GLENDALE, Ariz. — Todd Frazier has been with the White Sox for a little more than two weeks, and it already feels like home. So much so, Frazier is talking like he wants to be a White Sox beyond the two years he’s under team control right now.
“If the atmosphere is like this, this is where I want to play for the rest of my life,” Frazier told the Sun-Times Saturday morning. “It’s awesome, it’s a great time. The guys have been nothing but great to me and I’m here to help as much as I can. When they welcome you as they’ve welcomed me I want to return the favor.”
“That’s great to hear,” said White Sox manager Rick Hahn, who traded a package of top prospects — Trayce Thompson, Frankie Montas and Micah Johnson — to get Frazier, an All-Star at third baseman in each of his last two seasons with the Cincinnati Reds. “He’s still getting to know us, we’re still getting to know him and it’s a matter of making sure there is comfort on both sides for a long-term relationship. When we acquired him (I thought) that this could develop into something more than two years he’s under control.”
Frazier is thinking the same thing.
“Most definitely,” Frazier said. “Whenever he wanted to [discuss an extension], that would be great. I haven’t even been to the city yet and I feel like this is true to where I need to be right now. It’s a fun place. You can be here in Arizona [during spring training]. It’s a fun team.”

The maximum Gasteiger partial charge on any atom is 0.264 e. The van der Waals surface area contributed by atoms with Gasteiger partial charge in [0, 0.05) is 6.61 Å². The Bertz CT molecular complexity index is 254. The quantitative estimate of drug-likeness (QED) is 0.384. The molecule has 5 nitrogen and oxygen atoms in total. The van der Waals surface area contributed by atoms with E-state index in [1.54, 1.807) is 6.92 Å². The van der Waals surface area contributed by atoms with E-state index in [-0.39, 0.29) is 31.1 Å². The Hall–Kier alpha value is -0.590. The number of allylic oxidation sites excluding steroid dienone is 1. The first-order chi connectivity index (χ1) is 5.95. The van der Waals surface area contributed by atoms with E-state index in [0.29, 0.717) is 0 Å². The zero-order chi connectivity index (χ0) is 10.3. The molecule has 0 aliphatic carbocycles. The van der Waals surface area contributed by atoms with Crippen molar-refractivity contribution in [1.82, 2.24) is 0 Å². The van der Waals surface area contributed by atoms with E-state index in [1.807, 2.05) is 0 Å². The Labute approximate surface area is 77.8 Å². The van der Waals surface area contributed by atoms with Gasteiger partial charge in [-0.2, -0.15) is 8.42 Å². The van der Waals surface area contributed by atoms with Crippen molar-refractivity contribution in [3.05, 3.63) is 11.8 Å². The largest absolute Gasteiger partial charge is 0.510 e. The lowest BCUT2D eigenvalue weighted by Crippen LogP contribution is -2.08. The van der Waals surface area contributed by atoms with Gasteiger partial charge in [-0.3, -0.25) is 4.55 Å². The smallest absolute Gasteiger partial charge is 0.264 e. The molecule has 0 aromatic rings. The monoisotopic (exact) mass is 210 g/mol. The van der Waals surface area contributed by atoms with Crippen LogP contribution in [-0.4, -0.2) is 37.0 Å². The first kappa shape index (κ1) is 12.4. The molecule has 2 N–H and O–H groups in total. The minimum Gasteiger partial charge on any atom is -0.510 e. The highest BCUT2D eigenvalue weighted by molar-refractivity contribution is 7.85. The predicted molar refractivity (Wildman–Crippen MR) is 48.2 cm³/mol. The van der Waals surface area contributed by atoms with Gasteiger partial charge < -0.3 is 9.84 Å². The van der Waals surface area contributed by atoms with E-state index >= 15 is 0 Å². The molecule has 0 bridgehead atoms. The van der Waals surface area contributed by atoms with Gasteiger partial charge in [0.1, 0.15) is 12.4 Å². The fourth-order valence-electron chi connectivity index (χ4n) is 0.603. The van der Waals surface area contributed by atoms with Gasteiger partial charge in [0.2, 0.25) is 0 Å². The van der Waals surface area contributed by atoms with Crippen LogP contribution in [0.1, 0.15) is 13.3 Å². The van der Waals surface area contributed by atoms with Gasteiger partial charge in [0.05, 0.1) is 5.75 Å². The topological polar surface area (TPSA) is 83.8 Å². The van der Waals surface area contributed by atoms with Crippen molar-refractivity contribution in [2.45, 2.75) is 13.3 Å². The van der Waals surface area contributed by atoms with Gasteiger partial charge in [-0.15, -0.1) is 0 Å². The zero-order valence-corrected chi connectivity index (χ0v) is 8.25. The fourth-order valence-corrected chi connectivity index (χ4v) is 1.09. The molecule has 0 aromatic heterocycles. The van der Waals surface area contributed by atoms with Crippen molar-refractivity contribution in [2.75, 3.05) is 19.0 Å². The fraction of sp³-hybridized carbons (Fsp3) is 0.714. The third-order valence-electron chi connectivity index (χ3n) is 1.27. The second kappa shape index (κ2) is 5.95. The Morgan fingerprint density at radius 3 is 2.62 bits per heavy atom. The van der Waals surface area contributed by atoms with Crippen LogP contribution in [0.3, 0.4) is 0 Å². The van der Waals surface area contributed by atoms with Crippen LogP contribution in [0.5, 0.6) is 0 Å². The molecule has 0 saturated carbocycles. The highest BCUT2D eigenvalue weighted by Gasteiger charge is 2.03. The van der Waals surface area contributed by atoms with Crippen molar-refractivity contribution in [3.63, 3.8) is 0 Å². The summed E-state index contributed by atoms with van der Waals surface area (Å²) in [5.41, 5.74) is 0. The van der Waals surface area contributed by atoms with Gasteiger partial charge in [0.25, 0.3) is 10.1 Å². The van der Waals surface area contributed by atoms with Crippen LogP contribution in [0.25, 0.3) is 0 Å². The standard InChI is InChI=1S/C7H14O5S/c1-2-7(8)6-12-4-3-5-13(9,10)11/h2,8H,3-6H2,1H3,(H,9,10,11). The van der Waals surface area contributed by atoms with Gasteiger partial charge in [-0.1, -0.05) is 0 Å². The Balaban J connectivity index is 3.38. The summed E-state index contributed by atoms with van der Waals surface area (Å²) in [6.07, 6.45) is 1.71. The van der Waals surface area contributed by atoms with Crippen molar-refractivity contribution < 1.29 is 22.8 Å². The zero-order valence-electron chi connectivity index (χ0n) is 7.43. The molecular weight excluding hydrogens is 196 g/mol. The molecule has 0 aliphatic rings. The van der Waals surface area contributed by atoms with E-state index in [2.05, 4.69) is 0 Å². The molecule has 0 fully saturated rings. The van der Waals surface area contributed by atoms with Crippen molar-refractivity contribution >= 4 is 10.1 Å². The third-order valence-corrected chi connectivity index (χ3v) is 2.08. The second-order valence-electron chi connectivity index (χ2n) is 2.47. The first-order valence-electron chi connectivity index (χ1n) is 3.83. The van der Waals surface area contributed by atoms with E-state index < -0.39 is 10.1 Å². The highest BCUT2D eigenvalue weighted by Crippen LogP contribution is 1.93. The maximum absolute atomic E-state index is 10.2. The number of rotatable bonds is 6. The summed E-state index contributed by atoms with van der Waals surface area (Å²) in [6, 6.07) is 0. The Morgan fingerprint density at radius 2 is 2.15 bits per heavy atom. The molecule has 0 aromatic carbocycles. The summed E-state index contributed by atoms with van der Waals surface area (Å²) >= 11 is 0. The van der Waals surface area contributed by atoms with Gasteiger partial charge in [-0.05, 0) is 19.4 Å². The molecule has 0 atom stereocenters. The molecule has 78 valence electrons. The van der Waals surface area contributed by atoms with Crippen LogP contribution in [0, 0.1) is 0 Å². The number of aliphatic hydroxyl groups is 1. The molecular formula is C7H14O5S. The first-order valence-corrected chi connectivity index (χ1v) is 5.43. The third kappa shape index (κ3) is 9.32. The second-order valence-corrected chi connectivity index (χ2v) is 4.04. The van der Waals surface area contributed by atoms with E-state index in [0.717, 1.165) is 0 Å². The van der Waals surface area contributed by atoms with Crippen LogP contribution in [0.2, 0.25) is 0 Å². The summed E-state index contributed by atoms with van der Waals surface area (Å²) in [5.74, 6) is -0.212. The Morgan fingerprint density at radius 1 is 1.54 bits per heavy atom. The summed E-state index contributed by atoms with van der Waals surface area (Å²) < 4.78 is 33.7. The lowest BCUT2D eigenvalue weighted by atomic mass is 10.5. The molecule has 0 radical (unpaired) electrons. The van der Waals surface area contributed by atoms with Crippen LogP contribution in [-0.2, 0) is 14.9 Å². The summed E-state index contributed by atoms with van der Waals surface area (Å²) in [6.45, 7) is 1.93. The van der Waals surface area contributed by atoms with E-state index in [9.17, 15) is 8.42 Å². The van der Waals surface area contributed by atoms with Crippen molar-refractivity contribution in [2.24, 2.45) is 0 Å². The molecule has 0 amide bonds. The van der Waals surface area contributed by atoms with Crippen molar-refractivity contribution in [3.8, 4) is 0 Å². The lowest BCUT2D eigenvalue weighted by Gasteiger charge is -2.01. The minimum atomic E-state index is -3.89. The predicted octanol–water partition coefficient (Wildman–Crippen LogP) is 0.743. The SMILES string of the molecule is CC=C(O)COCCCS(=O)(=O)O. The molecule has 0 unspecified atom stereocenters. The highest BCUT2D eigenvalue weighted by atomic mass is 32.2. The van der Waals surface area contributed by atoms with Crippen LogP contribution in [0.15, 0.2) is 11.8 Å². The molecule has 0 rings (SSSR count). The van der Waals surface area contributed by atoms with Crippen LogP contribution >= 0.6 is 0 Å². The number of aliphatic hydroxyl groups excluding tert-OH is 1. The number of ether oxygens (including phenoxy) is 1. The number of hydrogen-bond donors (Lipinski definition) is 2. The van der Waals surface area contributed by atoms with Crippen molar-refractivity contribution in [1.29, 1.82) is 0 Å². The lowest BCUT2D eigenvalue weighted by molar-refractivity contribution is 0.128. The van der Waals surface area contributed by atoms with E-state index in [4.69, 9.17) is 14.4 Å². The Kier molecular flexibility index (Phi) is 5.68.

It’s early, but Frazier knows a good vibe and he’s enjoying it with the Sox.
“Very much so,” said Frazier, 30, who had spent his entire professional career with the Reds. “I feel comfortable, I feel like I belong. It’s weird, you don’t know what to expect, to be honest, and it’s really been a fun time so far.”
Frazier will make $8.25 million in 2016 and will be arbitration-eligible for the last time in 2017 before he becomes eligible for free agency.
Frazier adds a power bat to the middle of the lineup, a good glove to the infield and an upbeat, confident, social and talented presence to the clubhouse. That he fits with at mid-season comfort level is “crazy,” Frazier said.
“It is,” he said. “It’s something you don’t take for granted. It’s something you don’t joke about. I feel like I’m just starting out again. It’s a new chapter. At the end of the day it’s baseball but at the end of the day it’s not because you have to figure out a whole new team, whole new friendships and it’s been a really easy process for me.”